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I was twenty seven when I entered reunion.

My adoptive mother’s response was as if her own rights had been violated. Everyone around her agreed with this. The opinion of me within my adoptive family hit an all time low. I had repaid generosity with unkindness. I understand that on the most basic level she had been let down in the deal which she had given her life to. The sheer gritty hard work of mothering, the sleepless nights, the dirty nappies, the making ends meet, the grind, the grind, the grind that is mothering was given on the understanding that this child would be hers and hers alone.

The world had changed under her. I was adopted before the children’s act of the early 1970s gave me rights to my birth certificate. I was born before the internet was even thought of. She was and still is unable to conceive of a world in which you can spit into a tube and find everyone related to you in a moment.

The years of suggestion that I had no right to break into the life of my natural mother, in case she had not informed a new husband about me, held me back from searching from the age of eighteen until the age of twenty-seven. I found her when I wanted to have children of my own.

I found her on Midsummer’s Eve.

The psychological impact on a family of an eldest child showing up are extreme. Everyone has their own journey. There is no help as there would be if a child who was kidnapped returned. I was miserable to see what I put them through. Loving her as they did they welcomed me in and assumed I’d be ok now by the saving force of their love.

I was not ok.

I was grieving over my adoptive family’s anger. I was grieving at the way family life in my natural family was like a fairy-tale of muffins and back yards. I was grieving at the way my natural mother kept house and the way she cooked dinners and the way she wore an apron and the way she smiled. When I thought of family I thought of these new and fabulous genetic creatures, my blood line. When I dreamed of family my dreams were and still are of the home I grew up in, of the parents who raised me.

I was blind to the fact that for my biological family I was only a half-sister. To me they were as genetically overwhelmingly full-on a biological experience as anything I had ever seen in my life. I was buffeted by the assumption in my adoptive family that I had chosen another family over them.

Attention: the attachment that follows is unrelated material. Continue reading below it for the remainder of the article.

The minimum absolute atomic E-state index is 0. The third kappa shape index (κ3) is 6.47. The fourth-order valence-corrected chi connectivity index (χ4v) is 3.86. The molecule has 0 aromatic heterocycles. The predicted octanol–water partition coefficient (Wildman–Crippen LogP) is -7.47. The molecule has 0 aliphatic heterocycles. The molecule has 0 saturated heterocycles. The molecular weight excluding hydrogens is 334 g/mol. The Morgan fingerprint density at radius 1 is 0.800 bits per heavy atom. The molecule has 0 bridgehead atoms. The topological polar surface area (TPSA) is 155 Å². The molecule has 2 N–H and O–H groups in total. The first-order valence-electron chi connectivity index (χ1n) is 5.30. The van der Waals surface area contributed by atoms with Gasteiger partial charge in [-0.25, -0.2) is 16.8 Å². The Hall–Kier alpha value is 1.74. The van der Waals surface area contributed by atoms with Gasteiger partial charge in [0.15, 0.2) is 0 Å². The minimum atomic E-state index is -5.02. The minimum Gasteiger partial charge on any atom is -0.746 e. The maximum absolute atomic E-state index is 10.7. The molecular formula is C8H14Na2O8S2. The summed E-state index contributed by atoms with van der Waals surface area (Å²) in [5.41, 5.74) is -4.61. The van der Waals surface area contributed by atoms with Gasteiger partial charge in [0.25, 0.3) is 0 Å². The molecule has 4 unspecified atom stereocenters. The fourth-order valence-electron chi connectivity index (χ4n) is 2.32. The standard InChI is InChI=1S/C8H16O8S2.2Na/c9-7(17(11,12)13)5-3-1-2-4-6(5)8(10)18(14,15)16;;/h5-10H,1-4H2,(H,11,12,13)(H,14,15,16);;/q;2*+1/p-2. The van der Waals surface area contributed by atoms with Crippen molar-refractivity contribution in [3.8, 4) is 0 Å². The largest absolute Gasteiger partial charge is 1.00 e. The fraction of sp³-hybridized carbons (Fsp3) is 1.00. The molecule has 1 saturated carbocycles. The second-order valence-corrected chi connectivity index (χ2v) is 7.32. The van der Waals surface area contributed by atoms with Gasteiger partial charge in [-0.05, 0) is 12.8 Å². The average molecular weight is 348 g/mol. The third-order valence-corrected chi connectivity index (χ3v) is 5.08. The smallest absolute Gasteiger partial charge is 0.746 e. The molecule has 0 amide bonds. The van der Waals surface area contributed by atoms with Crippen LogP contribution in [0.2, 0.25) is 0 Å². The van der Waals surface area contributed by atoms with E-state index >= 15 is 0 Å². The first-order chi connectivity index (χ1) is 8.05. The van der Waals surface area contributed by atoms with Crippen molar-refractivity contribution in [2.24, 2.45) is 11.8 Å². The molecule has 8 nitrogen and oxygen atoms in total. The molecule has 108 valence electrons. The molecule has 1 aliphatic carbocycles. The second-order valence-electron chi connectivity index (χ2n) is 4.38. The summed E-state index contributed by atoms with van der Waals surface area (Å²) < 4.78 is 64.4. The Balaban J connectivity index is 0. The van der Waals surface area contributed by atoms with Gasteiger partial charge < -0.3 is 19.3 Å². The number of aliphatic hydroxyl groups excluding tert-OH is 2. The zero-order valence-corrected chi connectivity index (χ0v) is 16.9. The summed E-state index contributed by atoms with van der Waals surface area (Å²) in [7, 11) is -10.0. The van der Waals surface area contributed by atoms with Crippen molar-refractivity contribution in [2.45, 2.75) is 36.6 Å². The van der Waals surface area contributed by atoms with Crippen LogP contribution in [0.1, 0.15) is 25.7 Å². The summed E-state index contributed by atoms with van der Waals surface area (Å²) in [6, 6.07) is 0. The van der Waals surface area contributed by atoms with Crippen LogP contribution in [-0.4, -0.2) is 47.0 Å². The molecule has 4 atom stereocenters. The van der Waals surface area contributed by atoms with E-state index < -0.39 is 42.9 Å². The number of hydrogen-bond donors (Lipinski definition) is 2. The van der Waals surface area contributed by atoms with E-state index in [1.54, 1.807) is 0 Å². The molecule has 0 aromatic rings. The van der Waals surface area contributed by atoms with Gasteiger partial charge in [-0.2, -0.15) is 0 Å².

I wanted to wrap it all up into me. To bring them all together and have them teach me how to love them all. In my wildest dreams they loved each other because they loved me.

This was not how it was going to be.

The deal with my adoptive family was that they would forgive me and continue as normal if I never mentioned my relationship with my natural family. It upset my adoptive mother too much and she didn’t deserve it. Just get on with it. Things could be overlooked if you didn't go on about them.

The deal with my birth family was I would become one of them and be ok - not go on about the adoption, it upset my natural mother too much and she didn’t deserve it. Be light. They were light. They had been raised to a self-confident lightness by the woman who should have raised me.

I was not light. I was heavy as a stone weighing everyone down to the bottom of the river. I was as traumatised by the reunion as I had been by the separation. I shook, I had panic attacks, I behaved in ways that were deemed unreasonable by all. I wondered what was wrong with me that I could never be happy.

Twenty-five years later I am half myself in both places. I am the half-sister who never quite treats our mother right. I am the adoptee who was ungrateful enough to search. Everyone is exhausted by me. I am a thing of pain. In whichever place I am I bring sadness by not measuring up to how I ought to be now.

This is the truth of reunion. This is not a ‘perspective’. This is not a damaged outlook. This is how it is to live this way.

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